Aleksandra Vrebalov: Finding Your Roots by Replanting Them

Video presentation by Molly Sheridan

Aleksandra Vrebalov, who arrived in the United States from her native Serbia in the 1990s, is technically no longer an “emerging composer” or a “recent émigré.” Her music has been commissioned by Carnegie Hall, has appeared on several recordings as well as in a prominent print publication, and her first opera will be staged in the fall. But Vrebalov’s initial success—a performance by and subsequent commissions from the Kronos Quartet beginning when she was still in her 20s and had only just relocated to this side of the Atlantic—remains an encouraging model for all aspiring composers.

The lesson is to be willing to take chances, according to Vrebalov. “My relationship with authority is very different from the people who grew up here and who I went to school with when I moved to San Francisco,” she explains. “I think that relaxed and kind of naïve attitude towards authority led to that relationship with the Kronos Quartet, because I simply mailed my score and said, ‘I’m in San Francisco and I would really love to meet with you.’ They heard a piece and invited me to meet with them. When you’re replanted from your own environment, in a way it becomes simpler.”

Kronos Quartet’s embrace of Vrebalov’s music has resulted in their commissioning a total of five works from her thus far including Pannonica Boundless, a 1998 work that was subsequently published by Boosey & Hawkes in their Kronos Collection, Volume 1, was recorded by both Kronos and the TAJJ Quartet, and was just recently performed in a showcase during the 2011 Chamber Music America by the Voxare Quartet as well. It’s starting to feel like standard repertoire. And two different performances of a more recent work, The Spell III (2008) for violin and live electronics, were released on separate recordings last year, by Ana Milosavljevic on Innova and by Elizabeth Cooney on a disc issued by the Louth Contemporary Music Society in Ireland.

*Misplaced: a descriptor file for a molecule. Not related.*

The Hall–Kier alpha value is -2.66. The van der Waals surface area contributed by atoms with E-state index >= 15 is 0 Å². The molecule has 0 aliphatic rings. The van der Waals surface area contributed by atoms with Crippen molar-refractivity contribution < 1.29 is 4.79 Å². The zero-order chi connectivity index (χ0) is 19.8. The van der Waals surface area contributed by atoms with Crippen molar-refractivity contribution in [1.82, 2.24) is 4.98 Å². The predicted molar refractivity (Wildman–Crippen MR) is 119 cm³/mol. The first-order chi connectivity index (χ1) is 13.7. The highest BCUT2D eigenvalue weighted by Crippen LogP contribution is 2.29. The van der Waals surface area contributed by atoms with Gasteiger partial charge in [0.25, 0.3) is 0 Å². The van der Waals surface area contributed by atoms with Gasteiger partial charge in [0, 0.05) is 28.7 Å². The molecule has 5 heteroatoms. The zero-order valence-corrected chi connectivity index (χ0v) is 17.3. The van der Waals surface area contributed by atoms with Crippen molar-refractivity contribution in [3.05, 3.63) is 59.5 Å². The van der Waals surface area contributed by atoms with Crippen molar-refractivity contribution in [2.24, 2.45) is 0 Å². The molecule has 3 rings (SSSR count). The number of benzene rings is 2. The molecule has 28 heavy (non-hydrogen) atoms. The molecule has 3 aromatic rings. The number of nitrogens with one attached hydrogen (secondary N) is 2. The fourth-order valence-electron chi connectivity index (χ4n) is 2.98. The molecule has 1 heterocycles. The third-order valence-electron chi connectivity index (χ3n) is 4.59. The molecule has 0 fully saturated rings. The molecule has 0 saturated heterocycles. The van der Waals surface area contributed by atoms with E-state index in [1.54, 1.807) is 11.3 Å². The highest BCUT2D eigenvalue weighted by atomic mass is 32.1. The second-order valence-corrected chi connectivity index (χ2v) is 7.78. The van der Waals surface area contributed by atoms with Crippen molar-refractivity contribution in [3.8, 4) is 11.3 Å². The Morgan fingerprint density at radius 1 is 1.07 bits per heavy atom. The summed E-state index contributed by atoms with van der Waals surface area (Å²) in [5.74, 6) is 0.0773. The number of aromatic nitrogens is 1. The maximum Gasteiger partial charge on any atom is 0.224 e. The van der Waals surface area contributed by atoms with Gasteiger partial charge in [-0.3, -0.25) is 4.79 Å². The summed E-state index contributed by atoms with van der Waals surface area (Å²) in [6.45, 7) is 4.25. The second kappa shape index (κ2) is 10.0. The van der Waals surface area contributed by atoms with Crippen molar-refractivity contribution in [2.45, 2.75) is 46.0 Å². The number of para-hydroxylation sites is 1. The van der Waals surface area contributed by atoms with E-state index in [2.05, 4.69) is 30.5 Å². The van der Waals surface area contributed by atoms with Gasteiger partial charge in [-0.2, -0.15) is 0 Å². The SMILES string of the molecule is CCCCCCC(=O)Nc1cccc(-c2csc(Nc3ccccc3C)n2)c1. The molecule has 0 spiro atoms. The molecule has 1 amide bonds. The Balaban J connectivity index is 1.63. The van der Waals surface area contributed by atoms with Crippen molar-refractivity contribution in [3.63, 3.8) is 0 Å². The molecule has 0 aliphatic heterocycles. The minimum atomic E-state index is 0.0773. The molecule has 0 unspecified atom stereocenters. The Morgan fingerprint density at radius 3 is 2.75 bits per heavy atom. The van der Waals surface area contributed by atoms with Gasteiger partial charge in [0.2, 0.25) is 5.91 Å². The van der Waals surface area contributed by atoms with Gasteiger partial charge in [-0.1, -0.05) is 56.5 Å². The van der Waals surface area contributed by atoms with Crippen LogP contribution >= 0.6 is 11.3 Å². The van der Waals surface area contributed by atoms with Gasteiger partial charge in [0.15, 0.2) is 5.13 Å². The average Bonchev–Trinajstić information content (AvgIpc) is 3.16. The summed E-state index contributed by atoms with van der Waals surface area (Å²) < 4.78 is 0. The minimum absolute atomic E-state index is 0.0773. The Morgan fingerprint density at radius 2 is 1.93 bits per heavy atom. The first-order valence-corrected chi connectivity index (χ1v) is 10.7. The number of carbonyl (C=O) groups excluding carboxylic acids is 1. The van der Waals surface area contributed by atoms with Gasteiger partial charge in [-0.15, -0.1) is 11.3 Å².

But coming to the USA from Serbia not only jump started Vrebalov’s compositional career early on, it also gave her a whole new context for what it means to be a composer by reshaping her world view about music. As a result of studying in both San Francisco and Ann Arbor and then subsequently moving to New York City, she has a broader understanding of our cultural landscape than most composers who were born here do. During her undergraduate studies in San Francisco, Vrebalov became part of a scene where “everything is possible creatively and that creatively everything is also acceptable.” That complete openness was a sea change from what she had experienced in Serbia where, according to her, there were “very rigid strict rules, or expectations, about what is a piece of music at the end of the 20th century.” Her subsequent graduate work in Ann Arbor put her in a different kind of environment, one which was “so vibrant intellectually […] not only for music but also for cutting edge science and a whole discourse that’s about progress and what we can do together.” But perhaps her greatest artistic epiphanies are happening for her now that she is living in New York City, a place where she is able to experience “all those ideas about worlds merging on all different levels” on a daily basis. In each of these three American cities a firm belief in the viability of multiple stylistic possibilities was reinforced and she now acknowledges jubilantly that she “discovered I like the American kind of pluralism in music.”